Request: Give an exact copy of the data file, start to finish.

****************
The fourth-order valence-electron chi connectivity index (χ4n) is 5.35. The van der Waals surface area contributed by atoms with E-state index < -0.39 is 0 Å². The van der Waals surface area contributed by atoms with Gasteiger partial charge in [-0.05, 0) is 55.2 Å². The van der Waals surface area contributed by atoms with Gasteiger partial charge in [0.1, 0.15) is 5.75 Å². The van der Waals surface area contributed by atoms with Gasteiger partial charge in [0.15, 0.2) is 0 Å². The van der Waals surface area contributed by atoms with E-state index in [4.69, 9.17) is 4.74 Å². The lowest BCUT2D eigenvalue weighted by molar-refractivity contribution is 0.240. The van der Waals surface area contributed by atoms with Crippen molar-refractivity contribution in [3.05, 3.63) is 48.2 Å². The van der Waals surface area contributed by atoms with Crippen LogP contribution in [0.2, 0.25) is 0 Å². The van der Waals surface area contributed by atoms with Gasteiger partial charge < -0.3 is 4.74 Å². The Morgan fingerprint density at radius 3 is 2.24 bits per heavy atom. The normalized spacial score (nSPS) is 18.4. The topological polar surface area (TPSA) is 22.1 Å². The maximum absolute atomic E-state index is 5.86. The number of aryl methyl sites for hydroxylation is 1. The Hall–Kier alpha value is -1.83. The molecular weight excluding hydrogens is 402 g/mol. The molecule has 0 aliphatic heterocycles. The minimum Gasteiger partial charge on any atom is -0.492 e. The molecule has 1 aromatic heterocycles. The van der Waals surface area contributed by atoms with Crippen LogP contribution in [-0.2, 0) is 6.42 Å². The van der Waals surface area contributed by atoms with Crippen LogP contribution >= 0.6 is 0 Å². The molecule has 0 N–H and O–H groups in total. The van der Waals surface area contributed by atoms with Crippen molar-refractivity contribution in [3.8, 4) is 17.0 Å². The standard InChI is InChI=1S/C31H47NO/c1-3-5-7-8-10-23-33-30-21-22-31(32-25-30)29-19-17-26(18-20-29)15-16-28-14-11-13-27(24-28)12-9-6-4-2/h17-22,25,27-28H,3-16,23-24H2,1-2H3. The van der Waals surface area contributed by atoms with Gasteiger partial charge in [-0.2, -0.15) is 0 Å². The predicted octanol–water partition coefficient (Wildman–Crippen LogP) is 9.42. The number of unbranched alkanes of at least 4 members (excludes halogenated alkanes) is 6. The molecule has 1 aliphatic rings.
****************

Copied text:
The fourth-order valence-electron chi connectivity index (χ4n) is 5.35. The van der Waals surface area contributed by atoms with E-state index < -0.39 is 0 Å². The van der Waals surface area contributed by atoms with Gasteiger partial charge in [-0.05, 0) is 55.2 Å². The van der Waals surface area contributed by atoms with Gasteiger partial charge in [0.1, 0.15) is 5.75 Å². The van der Waals surface area contributed by atoms with Gasteiger partial charge in [0.15, 0.2) is 0 Å². The van der Waals surface area contributed by atoms with E-state index in [4.69, 9.17) is 4.74 Å². The lowest BCUT2D eigenvalue weighted by molar-refractivity contribution is 0.240. The van der Waals surface area contributed by atoms with Crippen molar-refractivity contribution in [3.05, 3.63) is 48.2 Å². The van der Waals surface area contributed by atoms with Crippen LogP contribution in [0.2, 0.25) is 0 Å². The van der Waals surface area contributed by atoms with Gasteiger partial charge < -0.3 is 4.74 Å². The Morgan fingerprint density at radius 3 is 2.24 bits per heavy atom. The normalized spacial score (nSPS) is 18.4. The topological polar surface area (TPSA) is 22.1 Å². The maximum absolute atomic E-state index is 5.86. The number of aryl methyl sites for hydroxylation is 1. The Hall–Kier alpha value is -1.83. The molecular weight excluding hydrogens is 402 g/mol. The molecule has 0 aliphatic heterocycles. The minimum Gasteiger partial charge on any atom is -0.492 e. The molecule has 1 aromatic heterocycles. The van der Waals surface area contributed by atoms with Crippen LogP contribution in [-0.2, 0) is 6.42 Å². The van der Waals surface area contributed by atoms with Crippen LogP contribution >= 0.6 is 0 Å². The molecule has 0 N–H and O–H groups in total. The van der Waals surface area contributed by atoms with Crippen molar-refractivity contribution in [3.8, 4) is 17.0 Å². The standard InChI is InChI=1S/C31H47NO/c1-3-5-7-8-10-23-33-30-21-22-31(32-25-30)29-19-17-26(18-20-29)15-16-28-14-11-13-27(24-28)12-9-6-4-2/h17-22,25,27-28H,3-16,23-24H2,1-2H3. The van der Waals surface area contributed by atoms with Gasteiger partial charge in [-0.2, -0.15) is 0 Å². The predicted octanol–water partition coefficient (Wildman–Crippen LogP) is 9.42. The number of unbranched alkanes of at least 4 members (excludes halogenated alkanes) is 6. The molecule has 1 aliphatic rings.